I have read the book “Responsive Web Design - By Ethan Marcotte”. There I ahve learnt the forumla “target / context = result”
Those who have read the books, you saw that the main container at first got a width of “960px”. But after converting it in percentage, Ethan set that as “90%”. But actually, 90% is not equivalent to 960px.
Let us take out the following example:
My screen resolution is 1280x1024. Usually, my browser width in full screen is 1280px. Suppose that I want to design in 960px. So if I want to make it percentage, it would be
960 / 1280 = .75
And if we take the decimal after two numbers, it’s 75%. But 75% and 90% is not the same. So if I want to design a fluid grid which is actually equivalent to 960px, what should I do? So to say, Ethan did the same thing in his book, set the main wrapper width 960px and later to 90%. Practically, when I set one of my 960px design in 90%, there was a vast difference; at that time it didn’t followed the grid system of 960 (I also tested a grid overlay with Jquery plugin).
Okay, now I suppose that my width is 90%, but what should be the “context” in the target / context formula? - as I need to mention the context in px’s to get the rational percentage. It’s surely not 960px.
A width of 90% means 90% of the viewport (that is, the browser window). So if you are using a small screen like that of an iPhone, you are talking a very small viewport … so forget about pixels.
Your best option here might be to set a width of 90% but also a max-width of 960px. You still have to account for widths when your viewport is narrower than 960px, though. You could also use ems instead of pixels. They are more flexible.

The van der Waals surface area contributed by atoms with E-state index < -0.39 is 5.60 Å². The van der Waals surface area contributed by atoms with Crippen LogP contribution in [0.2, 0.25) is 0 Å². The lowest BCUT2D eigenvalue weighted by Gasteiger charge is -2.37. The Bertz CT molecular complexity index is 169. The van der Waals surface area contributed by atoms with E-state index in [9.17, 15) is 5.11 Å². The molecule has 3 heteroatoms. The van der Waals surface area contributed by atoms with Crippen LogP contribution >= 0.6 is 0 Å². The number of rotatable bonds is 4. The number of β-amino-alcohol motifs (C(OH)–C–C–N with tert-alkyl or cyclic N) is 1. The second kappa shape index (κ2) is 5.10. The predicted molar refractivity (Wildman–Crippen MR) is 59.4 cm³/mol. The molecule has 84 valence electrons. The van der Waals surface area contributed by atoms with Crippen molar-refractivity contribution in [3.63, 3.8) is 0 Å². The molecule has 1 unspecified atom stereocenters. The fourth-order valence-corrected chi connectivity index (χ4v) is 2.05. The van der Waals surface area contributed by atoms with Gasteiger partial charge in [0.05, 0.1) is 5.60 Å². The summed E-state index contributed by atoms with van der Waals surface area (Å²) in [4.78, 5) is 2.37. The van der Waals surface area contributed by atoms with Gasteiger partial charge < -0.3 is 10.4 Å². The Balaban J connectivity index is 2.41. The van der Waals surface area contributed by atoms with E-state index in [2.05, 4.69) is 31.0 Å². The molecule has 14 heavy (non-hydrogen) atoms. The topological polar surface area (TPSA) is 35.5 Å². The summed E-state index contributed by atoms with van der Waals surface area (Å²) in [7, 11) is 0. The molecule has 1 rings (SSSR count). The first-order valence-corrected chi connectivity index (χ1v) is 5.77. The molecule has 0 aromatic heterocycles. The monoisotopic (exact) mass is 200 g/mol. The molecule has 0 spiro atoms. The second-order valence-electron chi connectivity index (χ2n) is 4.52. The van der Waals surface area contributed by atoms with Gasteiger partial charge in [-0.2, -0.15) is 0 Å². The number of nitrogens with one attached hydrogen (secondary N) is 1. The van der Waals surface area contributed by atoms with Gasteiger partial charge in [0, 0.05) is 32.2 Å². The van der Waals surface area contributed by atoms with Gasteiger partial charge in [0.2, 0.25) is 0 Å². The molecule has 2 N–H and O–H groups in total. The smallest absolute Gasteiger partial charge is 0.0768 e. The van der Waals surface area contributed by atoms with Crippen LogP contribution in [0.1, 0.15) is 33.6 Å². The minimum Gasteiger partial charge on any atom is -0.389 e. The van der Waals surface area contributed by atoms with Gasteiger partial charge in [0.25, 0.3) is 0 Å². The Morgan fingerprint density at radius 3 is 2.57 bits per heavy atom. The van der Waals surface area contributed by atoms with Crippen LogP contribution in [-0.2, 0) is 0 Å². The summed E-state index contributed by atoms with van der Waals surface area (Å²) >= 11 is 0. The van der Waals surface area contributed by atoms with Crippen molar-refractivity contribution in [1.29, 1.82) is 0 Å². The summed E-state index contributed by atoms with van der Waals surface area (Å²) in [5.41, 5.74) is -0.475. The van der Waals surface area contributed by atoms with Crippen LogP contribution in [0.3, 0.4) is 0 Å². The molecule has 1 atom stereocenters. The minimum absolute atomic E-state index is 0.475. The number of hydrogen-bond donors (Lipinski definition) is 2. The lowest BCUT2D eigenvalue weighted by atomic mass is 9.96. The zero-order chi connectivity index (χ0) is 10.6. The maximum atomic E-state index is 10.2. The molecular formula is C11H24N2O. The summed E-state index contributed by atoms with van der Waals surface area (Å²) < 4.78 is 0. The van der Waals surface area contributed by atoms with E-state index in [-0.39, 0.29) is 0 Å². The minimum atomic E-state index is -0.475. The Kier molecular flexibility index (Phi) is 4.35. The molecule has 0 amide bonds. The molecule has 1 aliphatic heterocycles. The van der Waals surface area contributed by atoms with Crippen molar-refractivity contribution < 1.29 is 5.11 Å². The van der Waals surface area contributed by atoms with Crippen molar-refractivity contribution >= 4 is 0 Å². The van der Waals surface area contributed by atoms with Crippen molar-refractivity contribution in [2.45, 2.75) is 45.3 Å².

With all this talk of grids and pixels, it sounds like you want to keep your cake and eat it too. If you are going for a “responsive” design, you have to let go of pixels and grids and what not. Well, I know that’s not quite true, but it’s how I look at it. You need to allow your content to be flexible and not try to pin it down like a print design.
I have no real right to say that, because many people do it. But it may not be needed. It depends on your content, really. I wouldn’t just go for a grid system without first checking that it’s necessary. (Personally I’d never use a grid system, but that’s me …)
As for px, they are not flexible like % and em, but you can use them. There is no right or wrong … just what works best in any particular situation.
What unit should I use about margin and padding in responsive design?
Any you like, really. Be careful mixing different units, though—such as % when you have px borders etc.
Personally, for responsive layouts I use Skeleton.js - a nice responsive grid (yes, you can have grids and pixels in responsive design!). I’ve also [URL=“https://github.com/connor4312/Skeleton-with-LESS/blob/master/LESS/skeleton.less”]modified a version of it to include a 1280px grid for large screens, and have adjustable margins.
For units, I usually don’t touch percents. When you try to add in margin, padding, nesting… things can get messy. They also can make using the occasional <img> element a bit difficult, though I’m sure there are ways to accommodate this. I like pixels for everything except fonts, where I use ems.
Thanks, does Tiny Fluid Grid (a little bit tweaked by me, removed min-width, max-width and added percentage instead) work with skeleton.js?
Ahmed - you can set a max-width:960px; for your main container and then use percentages for everything inside that - using Ethan’s formula. That’s a nice book. Keep reading and experimenting!
Now you have context. So anything you want to place inside your container can be divided by 960, unless it is nested.
Also, if you are just starting out with responsive design, I would not recommend any frameworks or any boiler plates. Use them as references but write from scratch. Build two to three test pages on your own and then look into boiler plates and frameworks etc.
I want to remember you use Bootstrap. This is CSS framework of Twitter. It support responsive layout.
I hople to help you!